NOTE: GUIDANCE ON THIS TOPIC CONTACT FDA STAFF LISTED AT http://www.fda.gov/ScienceResearch/SpecialTopics/RunningClinicalTrials/ucm134476.htm.

  Number 93-4
 

(Human Subject Protections)

OPRR REPORTS
   NIH PHS HHS

August 13, 1993

Subject:  Food and Drug Administration Guideline for the Study and Evaluation of Gender Differences in the Clinical
Evaluation of Drugs 

Dear Colleague:

This letter is being forwarded to Institutional Officials and Institutional Review Board (IRB) chairs throughout the country to notify you of the issuance of the Food and Drug Administration (FDA) "Guideline for the Study and Evaluation of Gender Differences in the Clinical Evaluation of Drugs." A copy of the Notice of the Guideline published in the Federal Register on July 22 (58FR39406) is enclosed. This guideline sets forth FDA's expectations regarding inclusion of both genders in drug development and revises the section "Women of Childbearing Potential" in the 1977 guideline entitled, "General Considerations" for the Clinical Evaluation of Drugs" (HEW Publication No. (FDA) 77-3040].

There are two major changes addressed in this guidance. First, FDA is withdrawing the restriction on the participation of women of childbearing potential in early clinical trials, including clinical pharmacology studies and early therapeutic studies. Second, FDA is formalizing expectations regarding inclusion of subjects of both genders in drug development; analyses of clinical data by gender; assessment of potential pharmacokinetic differences between genders; and, where appropriate, assessment of pharmacodynamic differences and the conduct of specific additional studies in women.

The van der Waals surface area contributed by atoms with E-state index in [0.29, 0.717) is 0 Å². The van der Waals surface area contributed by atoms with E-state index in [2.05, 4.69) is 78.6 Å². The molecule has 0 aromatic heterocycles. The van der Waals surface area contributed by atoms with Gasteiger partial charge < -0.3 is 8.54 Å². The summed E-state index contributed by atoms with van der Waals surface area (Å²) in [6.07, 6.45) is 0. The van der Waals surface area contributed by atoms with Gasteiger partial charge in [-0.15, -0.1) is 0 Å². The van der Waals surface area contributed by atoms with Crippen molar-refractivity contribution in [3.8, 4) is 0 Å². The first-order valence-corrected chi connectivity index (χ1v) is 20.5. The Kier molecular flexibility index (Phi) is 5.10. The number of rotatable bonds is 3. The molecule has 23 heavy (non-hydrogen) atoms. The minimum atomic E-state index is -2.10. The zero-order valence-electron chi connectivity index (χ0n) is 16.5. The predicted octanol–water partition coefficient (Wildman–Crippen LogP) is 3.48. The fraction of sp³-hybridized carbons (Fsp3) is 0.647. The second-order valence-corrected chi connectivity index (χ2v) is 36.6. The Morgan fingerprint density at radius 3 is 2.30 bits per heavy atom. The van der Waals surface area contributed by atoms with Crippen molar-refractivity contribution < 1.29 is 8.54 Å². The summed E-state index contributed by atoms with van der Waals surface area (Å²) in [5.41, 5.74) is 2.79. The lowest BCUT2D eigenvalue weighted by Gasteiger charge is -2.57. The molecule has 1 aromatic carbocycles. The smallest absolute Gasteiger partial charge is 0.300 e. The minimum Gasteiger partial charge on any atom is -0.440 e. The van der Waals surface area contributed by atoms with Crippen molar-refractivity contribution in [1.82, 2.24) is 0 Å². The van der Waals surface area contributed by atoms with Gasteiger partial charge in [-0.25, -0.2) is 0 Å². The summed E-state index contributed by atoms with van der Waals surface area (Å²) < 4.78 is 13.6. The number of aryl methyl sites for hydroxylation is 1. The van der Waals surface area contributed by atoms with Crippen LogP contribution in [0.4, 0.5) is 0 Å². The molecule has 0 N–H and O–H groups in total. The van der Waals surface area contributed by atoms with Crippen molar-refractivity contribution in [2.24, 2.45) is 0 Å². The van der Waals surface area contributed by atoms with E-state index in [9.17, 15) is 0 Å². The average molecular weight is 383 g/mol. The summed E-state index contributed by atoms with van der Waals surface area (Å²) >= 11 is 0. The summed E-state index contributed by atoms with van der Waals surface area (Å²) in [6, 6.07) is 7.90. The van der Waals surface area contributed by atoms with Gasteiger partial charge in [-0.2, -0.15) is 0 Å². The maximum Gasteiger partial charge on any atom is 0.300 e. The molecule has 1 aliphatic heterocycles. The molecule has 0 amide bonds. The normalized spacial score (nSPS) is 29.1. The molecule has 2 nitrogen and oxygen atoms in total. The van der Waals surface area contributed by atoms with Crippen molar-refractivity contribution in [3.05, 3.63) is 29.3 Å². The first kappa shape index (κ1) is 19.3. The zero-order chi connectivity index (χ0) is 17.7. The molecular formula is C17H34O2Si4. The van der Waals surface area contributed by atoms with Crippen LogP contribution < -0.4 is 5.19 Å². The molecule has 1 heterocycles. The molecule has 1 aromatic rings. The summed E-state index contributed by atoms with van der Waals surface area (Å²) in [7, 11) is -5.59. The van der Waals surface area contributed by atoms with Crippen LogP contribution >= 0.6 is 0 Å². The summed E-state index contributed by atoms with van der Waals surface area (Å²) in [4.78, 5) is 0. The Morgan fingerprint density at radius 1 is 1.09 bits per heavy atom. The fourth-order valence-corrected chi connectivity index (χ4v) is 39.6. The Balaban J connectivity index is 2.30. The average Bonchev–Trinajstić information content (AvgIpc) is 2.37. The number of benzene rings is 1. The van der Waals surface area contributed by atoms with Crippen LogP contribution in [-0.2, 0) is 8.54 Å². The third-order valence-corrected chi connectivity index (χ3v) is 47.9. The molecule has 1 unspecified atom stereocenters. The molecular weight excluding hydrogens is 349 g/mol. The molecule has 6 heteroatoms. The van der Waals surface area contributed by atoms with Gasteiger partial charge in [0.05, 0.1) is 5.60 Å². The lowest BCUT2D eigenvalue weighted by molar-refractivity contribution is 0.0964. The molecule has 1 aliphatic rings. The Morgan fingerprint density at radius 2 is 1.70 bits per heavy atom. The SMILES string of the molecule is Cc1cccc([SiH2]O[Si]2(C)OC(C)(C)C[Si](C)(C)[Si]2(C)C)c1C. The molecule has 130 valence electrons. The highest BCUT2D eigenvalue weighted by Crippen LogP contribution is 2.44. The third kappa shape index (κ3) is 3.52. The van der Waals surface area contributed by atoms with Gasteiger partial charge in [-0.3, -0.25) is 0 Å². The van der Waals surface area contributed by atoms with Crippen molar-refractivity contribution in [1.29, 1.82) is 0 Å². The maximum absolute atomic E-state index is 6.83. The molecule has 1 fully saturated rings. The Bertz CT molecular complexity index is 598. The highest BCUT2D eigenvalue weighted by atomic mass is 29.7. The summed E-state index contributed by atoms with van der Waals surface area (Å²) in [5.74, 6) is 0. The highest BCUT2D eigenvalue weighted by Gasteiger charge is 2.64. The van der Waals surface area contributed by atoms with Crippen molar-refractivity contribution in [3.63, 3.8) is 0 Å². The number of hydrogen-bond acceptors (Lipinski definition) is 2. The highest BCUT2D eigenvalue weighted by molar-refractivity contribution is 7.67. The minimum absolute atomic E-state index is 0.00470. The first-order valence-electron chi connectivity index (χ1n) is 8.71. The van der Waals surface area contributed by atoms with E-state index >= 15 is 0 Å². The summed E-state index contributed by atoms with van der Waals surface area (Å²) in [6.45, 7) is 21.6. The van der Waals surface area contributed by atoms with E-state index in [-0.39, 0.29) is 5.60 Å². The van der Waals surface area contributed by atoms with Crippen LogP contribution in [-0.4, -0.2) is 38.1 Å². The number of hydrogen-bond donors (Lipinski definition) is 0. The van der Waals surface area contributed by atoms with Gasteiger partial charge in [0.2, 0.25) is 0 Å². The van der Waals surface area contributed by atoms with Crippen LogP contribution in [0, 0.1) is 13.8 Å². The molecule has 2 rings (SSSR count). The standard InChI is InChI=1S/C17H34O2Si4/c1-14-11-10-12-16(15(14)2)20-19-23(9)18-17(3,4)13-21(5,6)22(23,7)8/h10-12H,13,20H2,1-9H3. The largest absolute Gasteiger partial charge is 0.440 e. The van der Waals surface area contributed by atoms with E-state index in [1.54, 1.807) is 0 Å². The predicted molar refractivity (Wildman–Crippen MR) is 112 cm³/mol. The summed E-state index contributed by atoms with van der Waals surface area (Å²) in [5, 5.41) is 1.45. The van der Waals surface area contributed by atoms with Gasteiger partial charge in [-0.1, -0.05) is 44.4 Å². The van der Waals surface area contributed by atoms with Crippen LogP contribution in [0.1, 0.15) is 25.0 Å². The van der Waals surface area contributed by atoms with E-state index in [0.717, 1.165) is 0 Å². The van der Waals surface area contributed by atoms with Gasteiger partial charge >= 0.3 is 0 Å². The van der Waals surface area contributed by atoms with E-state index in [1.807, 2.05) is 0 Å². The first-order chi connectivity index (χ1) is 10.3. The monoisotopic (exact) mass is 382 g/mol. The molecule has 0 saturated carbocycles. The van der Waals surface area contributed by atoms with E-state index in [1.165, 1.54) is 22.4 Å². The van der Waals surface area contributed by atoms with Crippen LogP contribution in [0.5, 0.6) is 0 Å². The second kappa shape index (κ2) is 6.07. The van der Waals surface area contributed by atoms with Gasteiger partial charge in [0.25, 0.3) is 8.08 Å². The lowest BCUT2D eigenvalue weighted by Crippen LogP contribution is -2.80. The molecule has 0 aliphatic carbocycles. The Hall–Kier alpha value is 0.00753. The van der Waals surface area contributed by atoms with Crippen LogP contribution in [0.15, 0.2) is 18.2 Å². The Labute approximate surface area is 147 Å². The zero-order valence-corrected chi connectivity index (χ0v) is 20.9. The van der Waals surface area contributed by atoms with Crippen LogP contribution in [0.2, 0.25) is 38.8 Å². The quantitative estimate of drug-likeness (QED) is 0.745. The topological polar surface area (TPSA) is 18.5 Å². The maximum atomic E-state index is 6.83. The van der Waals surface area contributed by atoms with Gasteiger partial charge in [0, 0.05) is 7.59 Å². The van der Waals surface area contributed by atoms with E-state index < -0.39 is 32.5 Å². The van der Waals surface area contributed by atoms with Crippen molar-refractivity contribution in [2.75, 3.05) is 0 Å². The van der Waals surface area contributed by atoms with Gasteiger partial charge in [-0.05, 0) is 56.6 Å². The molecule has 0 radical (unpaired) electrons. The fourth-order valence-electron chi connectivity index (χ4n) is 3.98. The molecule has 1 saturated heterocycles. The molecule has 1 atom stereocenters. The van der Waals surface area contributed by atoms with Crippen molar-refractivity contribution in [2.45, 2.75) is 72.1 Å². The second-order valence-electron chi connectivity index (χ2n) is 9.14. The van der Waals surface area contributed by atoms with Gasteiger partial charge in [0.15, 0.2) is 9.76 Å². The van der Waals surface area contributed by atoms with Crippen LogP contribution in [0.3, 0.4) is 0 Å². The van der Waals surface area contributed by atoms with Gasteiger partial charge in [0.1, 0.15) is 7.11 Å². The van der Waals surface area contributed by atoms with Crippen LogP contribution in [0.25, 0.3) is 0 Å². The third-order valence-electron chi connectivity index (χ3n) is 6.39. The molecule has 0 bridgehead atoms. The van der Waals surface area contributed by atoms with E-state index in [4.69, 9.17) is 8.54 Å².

A major effect of the new guideline is to give more flexibility to IRBs, investigators, and subjects in determining how best to ensure the safe participation of women of childbearing potential in clinical studies. Changes in FDA policy reflected in the new guideline remind us of the importance of the IRB deliberative process, the informed consent document and process, and the necessity for attention to the completeness and accuracy of information conveyed to potential and enrolled subjects. Women must receive adequate information and opportunity for discussion regarding, for example, potential risks to their fertility and possible teratogenic potential of the drugs and biologics. Your attention to this important matter is greatly appreciated.

  Gary Ellis, Ph.D.
Director
Office for Protection from Research Risks

Enclosure